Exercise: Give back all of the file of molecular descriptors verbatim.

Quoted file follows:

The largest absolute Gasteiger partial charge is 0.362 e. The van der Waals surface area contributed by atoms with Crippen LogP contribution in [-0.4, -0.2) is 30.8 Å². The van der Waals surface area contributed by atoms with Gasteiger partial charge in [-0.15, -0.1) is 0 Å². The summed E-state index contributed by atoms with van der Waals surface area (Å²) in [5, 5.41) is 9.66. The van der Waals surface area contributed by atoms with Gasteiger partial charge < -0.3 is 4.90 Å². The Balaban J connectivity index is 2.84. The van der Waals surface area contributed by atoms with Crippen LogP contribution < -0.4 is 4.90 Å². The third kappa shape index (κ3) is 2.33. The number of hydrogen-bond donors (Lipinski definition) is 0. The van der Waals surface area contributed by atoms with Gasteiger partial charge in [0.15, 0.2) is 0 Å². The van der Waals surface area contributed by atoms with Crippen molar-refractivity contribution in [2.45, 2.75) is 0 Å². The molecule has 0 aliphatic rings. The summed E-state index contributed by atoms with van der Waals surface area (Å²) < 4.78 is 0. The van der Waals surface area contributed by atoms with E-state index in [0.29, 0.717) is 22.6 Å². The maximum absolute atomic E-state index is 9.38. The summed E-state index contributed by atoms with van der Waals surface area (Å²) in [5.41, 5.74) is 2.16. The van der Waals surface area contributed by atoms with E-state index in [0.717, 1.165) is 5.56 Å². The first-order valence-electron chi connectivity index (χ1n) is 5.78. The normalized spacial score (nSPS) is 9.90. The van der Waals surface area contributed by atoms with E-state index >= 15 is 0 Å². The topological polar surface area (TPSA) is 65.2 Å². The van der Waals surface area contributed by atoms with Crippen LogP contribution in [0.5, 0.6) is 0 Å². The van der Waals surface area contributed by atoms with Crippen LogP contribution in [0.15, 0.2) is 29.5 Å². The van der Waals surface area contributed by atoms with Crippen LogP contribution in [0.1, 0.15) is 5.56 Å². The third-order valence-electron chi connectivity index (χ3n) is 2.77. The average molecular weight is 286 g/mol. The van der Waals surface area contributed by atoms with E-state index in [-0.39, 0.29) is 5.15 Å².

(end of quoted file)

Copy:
The largest absolute Gasteiger partial charge is 0.362 e. The van der Waals surface area contributed by atoms with Crippen LogP contribution in [-0.4, -0.2) is 30.8 Å². The van der Waals surface area contributed by atoms with Gasteiger partial charge in [-0.15, -0.1) is 0 Å². The summed E-state index contributed by atoms with van der Waals surface area (Å²) in [5, 5.41) is 9.66. The van der Waals surface area contributed by atoms with Gasteiger partial charge < -0.3 is 4.90 Å². The Balaban J connectivity index is 2.84. The van der Waals surface area contributed by atoms with Crippen LogP contribution < -0.4 is 4.90 Å². The third kappa shape index (κ3) is 2.33. The number of hydrogen-bond donors (Lipinski definition) is 0. The van der Waals surface area contributed by atoms with Gasteiger partial charge in [0.15, 0.2) is 0 Å². The van der Waals surface area contributed by atoms with Crippen molar-refractivity contribution in [2.45, 2.75) is 0 Å². The molecule has 0 aliphatic rings. The summed E-state index contributed by atoms with van der Waals surface area (Å²) < 4.78 is 0. The van der Waals surface area contributed by atoms with E-state index in [0.29, 0.717) is 22.6 Å². The maximum absolute atomic E-state index is 9.38. The summed E-state index contributed by atoms with van der Waals surface area (Å²) in [5.41, 5.74) is 2.16. The van der Waals surface area contributed by atoms with E-state index in [0.717, 1.165) is 5.56 Å². The first-order valence-electron chi connectivity index (χ1n) is 5.78. The normalized spacial score (nSPS) is 9.90. The van der Waals surface area contributed by atoms with E-state index >= 15 is 0 Å². The topological polar surface area (TPSA) is 65.2 Å². The van der Waals surface area contributed by atoms with Crippen LogP contribution in [0.5, 0.6) is 0 Å². The van der Waals surface area contributed by atoms with Crippen LogP contribution in [0.15, 0.2) is 29.5 Å². The van der Waals surface area contributed by atoms with Crippen LogP contribution in [0.1, 0.15) is 5.56 Å². The third-order valence-electron chi connectivity index (χ3n) is 2.77. The average molecular weight is 286 g/mol. The van der Waals surface area contributed by atoms with E-state index in [-0.39, 0.29) is 5.15 Å².